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Interior World: A New Exhibition at the MoMA | PDN Photo of the Day

Interior World: A New Exhibition at the MoMA

“Laboratory of the Future,” 1935. © 2014 Man Ray Trust/Artists Rights Society (ARS), New York/ADAGP, Paris/Courtesy of the MoMA

For photographers, the studio is a stage, a set, a playground, a laboratory and more. In his first exhibition as chief curator of photography at the Museum of Modern Art, Quentin Bajac encourages viewers to consider the varied ways photographers and artists who use photography have produced work in the studio from the nineteenth century through today. Organized thematically rather than chronologically, “A World of Its Own: Photographic Practices in the Studio,” which runs through October 5, includes the work of Man Ray, Harry Callahan, Irving Penn, Seydou Keïta, Bruce Nauman, Adrian Piper, Lucas Samaras, Julia Margaret Cameron, Cindy Sherman, Walead Beshty, Uta Barth and many others. It also features several film and video pieces.

Many younger photographers, who are working at a time when millions of images are created everyday, are particularly engaged and interested in studio photography, Bajac said, which is one of the reasons he decided to open his tenure at MoMA with this show. “There’s a strong current of experimental photography that is interested in the materiality of the image, that is going back sometimes to analogue processes, to experiments in darkrooms,” Bajac told PDN in an interview in February. Another of Bajac’s goals in organizing the show was to use the museum’s collection to “write another history of photography that was not only about that documentary, descriptive photography that was for a long time associated with MoMA … There’s a very strong tradition of studio photography in the United States, in the twentieth century, and I think that tradition is today being reconsidered by a younger generation.”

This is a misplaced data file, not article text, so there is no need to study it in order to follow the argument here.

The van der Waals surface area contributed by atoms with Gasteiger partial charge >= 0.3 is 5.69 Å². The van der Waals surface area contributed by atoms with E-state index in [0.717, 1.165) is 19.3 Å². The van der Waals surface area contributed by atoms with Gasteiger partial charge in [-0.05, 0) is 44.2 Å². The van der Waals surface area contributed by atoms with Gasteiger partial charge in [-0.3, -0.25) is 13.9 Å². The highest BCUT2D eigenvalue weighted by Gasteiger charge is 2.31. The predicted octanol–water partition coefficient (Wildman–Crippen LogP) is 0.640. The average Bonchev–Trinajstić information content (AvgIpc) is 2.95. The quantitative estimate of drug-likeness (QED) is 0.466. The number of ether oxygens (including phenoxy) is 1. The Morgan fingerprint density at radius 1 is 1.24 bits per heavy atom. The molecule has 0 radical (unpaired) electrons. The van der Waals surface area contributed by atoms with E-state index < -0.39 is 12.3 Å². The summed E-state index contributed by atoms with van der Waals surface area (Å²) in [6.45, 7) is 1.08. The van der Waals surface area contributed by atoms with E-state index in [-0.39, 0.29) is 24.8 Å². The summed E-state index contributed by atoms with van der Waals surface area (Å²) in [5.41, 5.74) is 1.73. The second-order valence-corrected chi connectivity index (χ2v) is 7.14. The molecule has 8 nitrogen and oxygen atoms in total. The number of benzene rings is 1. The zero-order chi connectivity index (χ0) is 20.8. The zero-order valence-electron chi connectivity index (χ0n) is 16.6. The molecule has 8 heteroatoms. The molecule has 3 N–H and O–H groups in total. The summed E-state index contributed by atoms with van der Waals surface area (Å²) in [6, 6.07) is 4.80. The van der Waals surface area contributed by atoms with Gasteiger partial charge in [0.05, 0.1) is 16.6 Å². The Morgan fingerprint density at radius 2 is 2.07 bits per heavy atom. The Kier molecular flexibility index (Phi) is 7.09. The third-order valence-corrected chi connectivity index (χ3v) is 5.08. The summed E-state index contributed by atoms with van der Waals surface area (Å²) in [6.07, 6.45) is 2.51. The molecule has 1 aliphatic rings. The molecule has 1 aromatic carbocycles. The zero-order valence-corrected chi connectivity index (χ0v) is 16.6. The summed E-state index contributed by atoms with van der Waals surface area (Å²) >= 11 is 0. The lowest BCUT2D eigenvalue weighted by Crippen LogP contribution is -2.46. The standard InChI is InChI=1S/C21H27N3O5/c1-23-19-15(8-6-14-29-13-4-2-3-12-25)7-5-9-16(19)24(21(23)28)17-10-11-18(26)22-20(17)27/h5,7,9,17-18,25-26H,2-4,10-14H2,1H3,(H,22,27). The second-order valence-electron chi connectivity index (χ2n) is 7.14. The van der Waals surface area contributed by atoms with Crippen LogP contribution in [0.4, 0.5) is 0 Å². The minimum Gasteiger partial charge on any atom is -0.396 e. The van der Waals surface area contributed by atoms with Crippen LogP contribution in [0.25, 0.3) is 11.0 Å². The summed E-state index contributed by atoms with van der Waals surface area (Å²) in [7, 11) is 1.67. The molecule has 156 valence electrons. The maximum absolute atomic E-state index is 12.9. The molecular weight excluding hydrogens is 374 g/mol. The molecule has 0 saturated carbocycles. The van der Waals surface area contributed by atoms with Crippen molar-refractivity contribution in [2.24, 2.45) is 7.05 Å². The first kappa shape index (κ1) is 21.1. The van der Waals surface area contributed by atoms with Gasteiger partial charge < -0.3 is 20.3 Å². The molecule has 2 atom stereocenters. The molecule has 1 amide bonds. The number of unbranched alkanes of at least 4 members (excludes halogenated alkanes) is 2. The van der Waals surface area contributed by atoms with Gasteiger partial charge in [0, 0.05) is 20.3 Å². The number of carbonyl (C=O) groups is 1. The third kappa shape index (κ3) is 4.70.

Visit “A World of Its Own: Photographic Practices in the Studio,” through October 5, 2014 at the Museum of Modern Art in New York City.

– See more at: http://potd.pdnonline.com/2014/04/26464#gallery-1

Interior World: A New Exhibition at the MoMA

“Laboratory of the Future,” 1935. © 2014 Man Ray Trust/Artists Rights Society (ARS), New York/ADAGP, Paris/Courtesy of the MoMA

For photographers, the studio is a stage, a set, a playground, a laboratory and more. In his first exhibition as chief curator of photography at the Museum of Modern Art, Quentin Bajac encourages viewers to consider the varied ways photographers and artists who use photography have produced work in the studio from the nineteenth century through today. Organized thematically rather than chronologically, “A World of Its Own: Photographic Practices in the Studio,” which runs through October 5, includes the work of Man Ray, Harry Callahan, Irving Penn, Seydou Keïta, Bruce Nauman, Adrian Piper, Lucas Samaras, Julia Margaret Cameron, Cindy Sherman, Walead Beshty, Uta Barth and many others. It also features several film and video pieces.